CSC 2515 2008 Lecture 10 Support Vector Machines. Geoffrey Hinton. Getting good generalization on big datasets. If we have a big data set that needs a complicated model, the full Bayesian framework is very computationally expensive.
Download Policy: Content on the Website is provided to you AS IS for your information and personal use and may not be sold / licensed / shared on other websites without getting consent from its author.While downloading, if for some reason you are not able to download a presentation, the publisher may have deleted the file from their server.
CSC 2515 2008Lecture 10 Support Vector Machines
Test error rate =< train error rate + f(N, h, p)
Where N = size of training set,
h = measure of the model complexity,
p = the probability that this bound fails
We need p to allow for really unlucky test sets.
where N = size of training set
h = VC dimension of the model class
p = upper bound on probability that this bound fails
So if we train models with different complexity, we should pick the one that minimizes this bound
Actually, this is only sensible if we think the bound is fairly tight, which it usually isn’t. The theory provides insight, but in practice we still need some witchcraft.
Suppose we use a big set of features to ensure that the two classes are linearly separable. What is the best separating line to use?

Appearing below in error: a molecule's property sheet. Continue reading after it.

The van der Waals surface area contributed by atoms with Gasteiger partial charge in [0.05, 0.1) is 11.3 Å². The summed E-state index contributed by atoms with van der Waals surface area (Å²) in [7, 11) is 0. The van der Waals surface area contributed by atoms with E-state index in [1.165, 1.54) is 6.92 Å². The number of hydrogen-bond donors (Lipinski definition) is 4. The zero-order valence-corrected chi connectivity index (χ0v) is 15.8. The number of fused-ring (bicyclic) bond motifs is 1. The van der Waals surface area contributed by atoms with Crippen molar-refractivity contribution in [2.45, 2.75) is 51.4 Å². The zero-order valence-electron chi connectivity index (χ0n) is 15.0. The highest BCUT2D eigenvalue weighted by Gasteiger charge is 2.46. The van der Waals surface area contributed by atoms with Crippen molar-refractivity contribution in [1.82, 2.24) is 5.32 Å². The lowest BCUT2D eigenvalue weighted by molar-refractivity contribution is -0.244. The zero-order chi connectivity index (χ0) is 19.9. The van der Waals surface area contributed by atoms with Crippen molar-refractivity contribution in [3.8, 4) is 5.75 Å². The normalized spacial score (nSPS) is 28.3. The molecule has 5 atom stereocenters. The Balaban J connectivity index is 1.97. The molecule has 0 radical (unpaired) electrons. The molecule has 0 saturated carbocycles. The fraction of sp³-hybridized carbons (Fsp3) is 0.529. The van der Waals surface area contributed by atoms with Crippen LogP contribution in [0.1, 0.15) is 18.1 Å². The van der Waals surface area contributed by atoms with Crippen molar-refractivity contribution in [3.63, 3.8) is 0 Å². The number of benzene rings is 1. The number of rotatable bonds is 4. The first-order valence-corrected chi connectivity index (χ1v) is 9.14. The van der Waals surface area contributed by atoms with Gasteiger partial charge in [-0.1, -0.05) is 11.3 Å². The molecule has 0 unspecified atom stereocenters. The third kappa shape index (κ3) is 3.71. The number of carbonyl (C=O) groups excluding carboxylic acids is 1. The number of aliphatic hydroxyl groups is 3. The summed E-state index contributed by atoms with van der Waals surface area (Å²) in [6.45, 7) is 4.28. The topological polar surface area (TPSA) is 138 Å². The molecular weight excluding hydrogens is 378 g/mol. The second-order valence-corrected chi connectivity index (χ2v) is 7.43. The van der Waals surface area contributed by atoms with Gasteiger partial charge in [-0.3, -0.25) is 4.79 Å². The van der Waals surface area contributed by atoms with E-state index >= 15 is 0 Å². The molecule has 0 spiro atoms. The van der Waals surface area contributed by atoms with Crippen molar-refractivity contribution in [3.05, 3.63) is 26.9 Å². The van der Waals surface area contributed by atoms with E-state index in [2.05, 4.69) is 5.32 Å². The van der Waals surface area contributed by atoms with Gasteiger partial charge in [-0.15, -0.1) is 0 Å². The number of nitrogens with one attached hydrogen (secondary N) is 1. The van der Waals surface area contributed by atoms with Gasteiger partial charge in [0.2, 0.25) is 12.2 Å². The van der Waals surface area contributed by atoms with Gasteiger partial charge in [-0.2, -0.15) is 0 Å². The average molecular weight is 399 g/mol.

The Bayesian answer is to use them all (including ones that do not quite separate the data.)
Weight each line by its posterior probability (i.e. by a combination of how well it fits the data and how well it fits the prior).
Is there an efficient way to approximate the correct Bayesian answer?
The line that maximizes the minimum margin is a good bet.
The model class of “hyper-planes with a margin of m” has a low VC dimension if m is big.
This maximum-margin separator is determined by a subset of the datapoints.
Datapoints in this subset are called “support vectors”.
It will be useful computationally if only a small fraction of the datapoints are support vectors, because we use the support vectors to decide which side of the separator a test case is on.
The support vectors are indicated by the circles around them.
Fitting hyperplanes as separators is mathematically easy.
The mathematics is linear.
By replacing the raw input variables with a much larger set of features we get a nice property:
A planar separator in the high-dimensional space of feature vectors is a curved separator in the low dimensional space of the raw input variables.
A planar separator in a 20-D feature space projected back to the original 2-D space
For many mappings from a low-D space to a high-D space, there is a simple operation on two vectors in the low-D space that can be used to compute the scalar product of their two images in the high-D space.
doing the scalar product in the obvious way
Letting the kernel do the work
The set of support vectors
Parameters that the user must choose
Gaussian radial basis function
For the neural network kernel, there is one “hidden unit” per support vector, so the process of fitting the maximum margin hyperplane decides how many hidden units to use. Also, it may violate Mercer’s condition.
100, 500, or 1000 labeled cases
11,000 unlabeled cases
face patches from new people
GP on the pixels
GP on top-level features
GP on top-level features with fine-tuning
22.2 17.9 15.2
17.2 12.7 7.2
16.3 11.2 6.4
Conclusion: The deep features are much better than the pixels. Fine-tuning helps a lot.